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Why People Should Stop Imposing Heteronormative Roles

Why People Should Stop Imposing Heteronormative Roles

Read Time: 4 minutes

On straight or LGBTQIA couples and human beings in general

 

 

The time I “formally” came out to family was pretty straightforward as it could get. I invited them out for dinner so I could tell them the truth that the woman I’ve been bringing to family affairs is not my best friend but my partner. That’s it. Their response was divided between unsurprised ahhs and all the why’s you can imagine. The latter covered the full spectrum, from basics like kailan pa [since when], paano mo nalaman [how did you know] to the more complicated, such as sino yung lalake at babae sa inyong dalawa [who’s the guy or girl between the two of you]?

 

But who could blame them? Many of them were born into a different generation where homosexuality (if you identified as one) was a secret kept to the grave. So their lack of exposure and curiosity were unsurprising. I answered their queries as candidly as I possibly could, save for the last question about who played which role. I could have explained better, been more patient and calm. Instead, I succumbed to the challenge and conceded that sure, I play the guy’s role.

 

But truthfully, my partner and I don’t assume heteronormative roles because we see each other as equals. We take turns in taking care of one another, our family, our household; sometimes she wants to wear a pretty dress, other times I want to wear a man’s suit. But our choices don’t define the “part” we assume in the relationship.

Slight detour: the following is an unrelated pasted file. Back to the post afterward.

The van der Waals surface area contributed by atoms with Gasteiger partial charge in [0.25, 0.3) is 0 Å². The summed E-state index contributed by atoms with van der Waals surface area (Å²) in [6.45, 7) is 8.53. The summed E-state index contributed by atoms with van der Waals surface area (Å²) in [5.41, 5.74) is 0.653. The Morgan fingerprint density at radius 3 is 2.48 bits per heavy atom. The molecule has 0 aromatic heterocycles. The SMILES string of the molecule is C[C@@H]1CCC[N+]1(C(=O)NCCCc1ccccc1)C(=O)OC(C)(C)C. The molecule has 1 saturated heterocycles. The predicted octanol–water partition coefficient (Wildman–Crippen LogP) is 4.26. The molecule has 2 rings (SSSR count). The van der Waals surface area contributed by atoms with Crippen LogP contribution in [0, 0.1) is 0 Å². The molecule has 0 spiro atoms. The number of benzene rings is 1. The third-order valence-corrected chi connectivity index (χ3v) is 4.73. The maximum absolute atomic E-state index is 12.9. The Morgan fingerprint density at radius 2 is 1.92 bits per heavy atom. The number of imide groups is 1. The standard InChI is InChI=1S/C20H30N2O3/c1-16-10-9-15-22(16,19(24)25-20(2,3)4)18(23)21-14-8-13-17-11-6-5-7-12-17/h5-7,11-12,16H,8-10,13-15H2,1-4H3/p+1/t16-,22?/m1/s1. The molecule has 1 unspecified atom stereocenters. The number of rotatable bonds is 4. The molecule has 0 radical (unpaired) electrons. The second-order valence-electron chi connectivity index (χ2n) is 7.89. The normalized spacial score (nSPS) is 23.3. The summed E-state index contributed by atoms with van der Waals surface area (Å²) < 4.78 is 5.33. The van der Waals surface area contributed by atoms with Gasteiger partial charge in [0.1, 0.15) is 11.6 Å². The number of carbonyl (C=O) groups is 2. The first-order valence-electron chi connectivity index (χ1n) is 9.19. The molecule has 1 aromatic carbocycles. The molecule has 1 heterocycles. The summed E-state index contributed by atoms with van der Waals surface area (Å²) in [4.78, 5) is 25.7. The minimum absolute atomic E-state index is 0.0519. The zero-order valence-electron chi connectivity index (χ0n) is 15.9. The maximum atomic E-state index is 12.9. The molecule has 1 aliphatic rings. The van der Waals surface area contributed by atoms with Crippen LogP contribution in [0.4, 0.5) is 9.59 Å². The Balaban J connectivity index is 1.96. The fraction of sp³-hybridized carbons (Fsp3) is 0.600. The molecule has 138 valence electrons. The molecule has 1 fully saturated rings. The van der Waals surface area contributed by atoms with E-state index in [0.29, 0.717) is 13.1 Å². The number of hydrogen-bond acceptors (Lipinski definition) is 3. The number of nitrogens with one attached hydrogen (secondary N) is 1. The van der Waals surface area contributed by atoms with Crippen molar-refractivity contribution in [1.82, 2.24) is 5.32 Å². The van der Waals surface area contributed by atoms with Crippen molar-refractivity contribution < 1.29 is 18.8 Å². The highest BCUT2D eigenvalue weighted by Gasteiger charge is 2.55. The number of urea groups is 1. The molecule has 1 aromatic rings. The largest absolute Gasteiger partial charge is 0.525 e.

RELATED: Sex, Y, Z: A Lesson on Gender Etiquette

 

Het·er·o·nor·ma·tive /hedərōˈnôrmədiv/

adjective

denoting or relating to a world view that promotes heterosexuality as the normal or preferred sexual orientation

 

A little history

Humans’ obsession with gender roles dates back to the early aughts. Here’s what I’ve gathered from the research I’ve done: when men started to have sex with men in the 1700s, they were labeled as sodomites and from there, their need and/or desire to prove they weren’t attracted to the same sex became important, especially in the aspect of sexuality. This, according to Randolph Trumbach, author of Sex and the Gender Revolution, and The Rise of the Egalitarian Family, led to the upswing of extramarital sex, the spread of venereal diseases and violence towards women, particularly in the West. It was the women men looked to, to affirm their heterosexual masculine status.

 

 

Generations later, things began to change. Evolving cultures and historical influences saw changes in attitudes and behaviors; societies created their own norms about sex and gender roles. But it seems that a large number of men today and yesterday, from different parts of the world, are still driven to prove their heterosexual identity. More so in patriarchal societies in which norms on the general context of sex focus on the control of female sexuality (what we can and cannot wear, the censorship of the female genitalia in media, the stigma around periods, etc.)